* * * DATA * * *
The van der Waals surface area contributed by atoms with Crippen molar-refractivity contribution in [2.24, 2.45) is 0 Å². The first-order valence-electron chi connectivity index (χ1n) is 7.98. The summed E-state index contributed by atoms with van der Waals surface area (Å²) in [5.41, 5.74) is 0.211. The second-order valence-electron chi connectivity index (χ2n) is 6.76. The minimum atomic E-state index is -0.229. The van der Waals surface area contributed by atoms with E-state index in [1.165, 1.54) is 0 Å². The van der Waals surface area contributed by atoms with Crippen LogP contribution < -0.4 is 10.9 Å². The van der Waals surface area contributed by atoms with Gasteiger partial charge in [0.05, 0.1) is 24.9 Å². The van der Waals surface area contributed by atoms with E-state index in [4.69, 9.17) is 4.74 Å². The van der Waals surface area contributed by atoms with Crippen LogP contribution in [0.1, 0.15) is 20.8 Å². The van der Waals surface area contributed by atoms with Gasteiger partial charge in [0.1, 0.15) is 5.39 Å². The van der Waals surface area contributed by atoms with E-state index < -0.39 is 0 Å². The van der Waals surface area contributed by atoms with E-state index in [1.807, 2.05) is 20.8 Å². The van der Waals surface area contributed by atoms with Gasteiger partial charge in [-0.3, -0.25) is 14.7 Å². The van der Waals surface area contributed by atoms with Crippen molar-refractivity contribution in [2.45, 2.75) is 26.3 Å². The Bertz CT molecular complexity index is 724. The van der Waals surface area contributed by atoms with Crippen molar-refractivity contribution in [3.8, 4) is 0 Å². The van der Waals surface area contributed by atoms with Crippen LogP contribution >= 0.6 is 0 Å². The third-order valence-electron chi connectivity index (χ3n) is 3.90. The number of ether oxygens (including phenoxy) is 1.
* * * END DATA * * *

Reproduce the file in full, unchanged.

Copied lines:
The van der Waals surface area contributed by atoms with Crippen molar-refractivity contribution in [2.24, 2.45) is 0 Å². The first-order valence-electron chi connectivity index (χ1n) is 7.98. The summed E-state index contributed by atoms with van der Waals surface area (Å²) in [5.41, 5.74) is 0.211. The second-order valence-electron chi connectivity index (χ2n) is 6.76. The minimum atomic E-state index is -0.229. The van der Waals surface area contributed by atoms with E-state index in [1.165, 1.54) is 0 Å². The van der Waals surface area contributed by atoms with Crippen LogP contribution < -0.4 is 10.9 Å². The van der Waals surface area contributed by atoms with Gasteiger partial charge in [0.05, 0.1) is 24.9 Å². The van der Waals surface area contributed by atoms with E-state index in [4.69, 9.17) is 4.74 Å². The van der Waals surface area contributed by atoms with Crippen LogP contribution in [0.1, 0.15) is 20.8 Å². The van der Waals surface area contributed by atoms with Gasteiger partial charge in [0.1, 0.15) is 5.39 Å². The van der Waals surface area contributed by atoms with E-state index < -0.39 is 0 Å². The van der Waals surface area contributed by atoms with E-state index in [1.807, 2.05) is 20.8 Å². The van der Waals surface area contributed by atoms with Gasteiger partial charge in [-0.3, -0.25) is 14.7 Å². The van der Waals surface area contributed by atoms with Crippen molar-refractivity contribution in [2.45, 2.75) is 26.3 Å². The Bertz CT molecular complexity index is 724. The van der Waals surface area contributed by atoms with Crippen molar-refractivity contribution in [3.8, 4) is 0 Å². The van der Waals surface area contributed by atoms with Crippen LogP contribution >= 0.6 is 0 Å². The third-order valence-electron chi connectivity index (χ3n) is 3.90. The number of ether oxygens (including phenoxy) is 1.